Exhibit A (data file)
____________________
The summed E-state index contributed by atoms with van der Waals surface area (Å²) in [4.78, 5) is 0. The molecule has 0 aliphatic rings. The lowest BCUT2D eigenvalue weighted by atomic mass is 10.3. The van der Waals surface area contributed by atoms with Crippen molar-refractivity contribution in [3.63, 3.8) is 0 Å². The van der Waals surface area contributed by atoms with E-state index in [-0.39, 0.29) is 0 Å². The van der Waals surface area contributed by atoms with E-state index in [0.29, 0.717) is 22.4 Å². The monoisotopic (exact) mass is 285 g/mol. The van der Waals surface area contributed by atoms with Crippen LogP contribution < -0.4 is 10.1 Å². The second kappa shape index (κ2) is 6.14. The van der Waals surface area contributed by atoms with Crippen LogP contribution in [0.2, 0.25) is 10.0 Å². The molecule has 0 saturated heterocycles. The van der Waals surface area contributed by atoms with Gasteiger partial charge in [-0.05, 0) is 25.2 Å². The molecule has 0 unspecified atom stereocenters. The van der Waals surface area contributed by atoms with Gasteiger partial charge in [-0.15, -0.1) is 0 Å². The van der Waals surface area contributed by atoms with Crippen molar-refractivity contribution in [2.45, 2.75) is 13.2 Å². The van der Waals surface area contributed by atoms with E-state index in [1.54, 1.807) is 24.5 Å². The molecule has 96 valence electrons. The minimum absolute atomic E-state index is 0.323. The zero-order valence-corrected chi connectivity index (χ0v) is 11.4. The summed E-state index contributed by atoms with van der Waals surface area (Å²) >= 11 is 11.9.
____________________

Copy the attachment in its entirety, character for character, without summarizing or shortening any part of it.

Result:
The summed E-state index contributed by atoms with van der Waals surface area (Å²) in [4.78, 5) is 0. The molecule has 0 aliphatic rings. The lowest BCUT2D eigenvalue weighted by atomic mass is 10.3. The van der Waals surface area contributed by atoms with Crippen molar-refractivity contribution in [3.63, 3.8) is 0 Å². The van der Waals surface area contributed by atoms with E-state index in [-0.39, 0.29) is 0 Å². The van der Waals surface area contributed by atoms with E-state index in [0.29, 0.717) is 22.4 Å². The monoisotopic (exact) mass is 285 g/mol. The van der Waals surface area contributed by atoms with Crippen LogP contribution < -0.4 is 10.1 Å². The second kappa shape index (κ2) is 6.14. The van der Waals surface area contributed by atoms with Crippen LogP contribution in [0.2, 0.25) is 10.0 Å². The molecule has 0 saturated heterocycles. The van der Waals surface area contributed by atoms with Gasteiger partial charge in [-0.05, 0) is 25.2 Å². The molecule has 0 unspecified atom stereocenters. The van der Waals surface area contributed by atoms with Gasteiger partial charge in [-0.15, -0.1) is 0 Å². The van der Waals surface area contributed by atoms with Crippen molar-refractivity contribution in [2.45, 2.75) is 13.2 Å². The van der Waals surface area contributed by atoms with E-state index in [1.54, 1.807) is 24.5 Å². The molecule has 96 valence electrons. The minimum absolute atomic E-state index is 0.323. The zero-order valence-corrected chi connectivity index (χ0v) is 11.4. The summed E-state index contributed by atoms with van der Waals surface area (Å²) >= 11 is 11.9.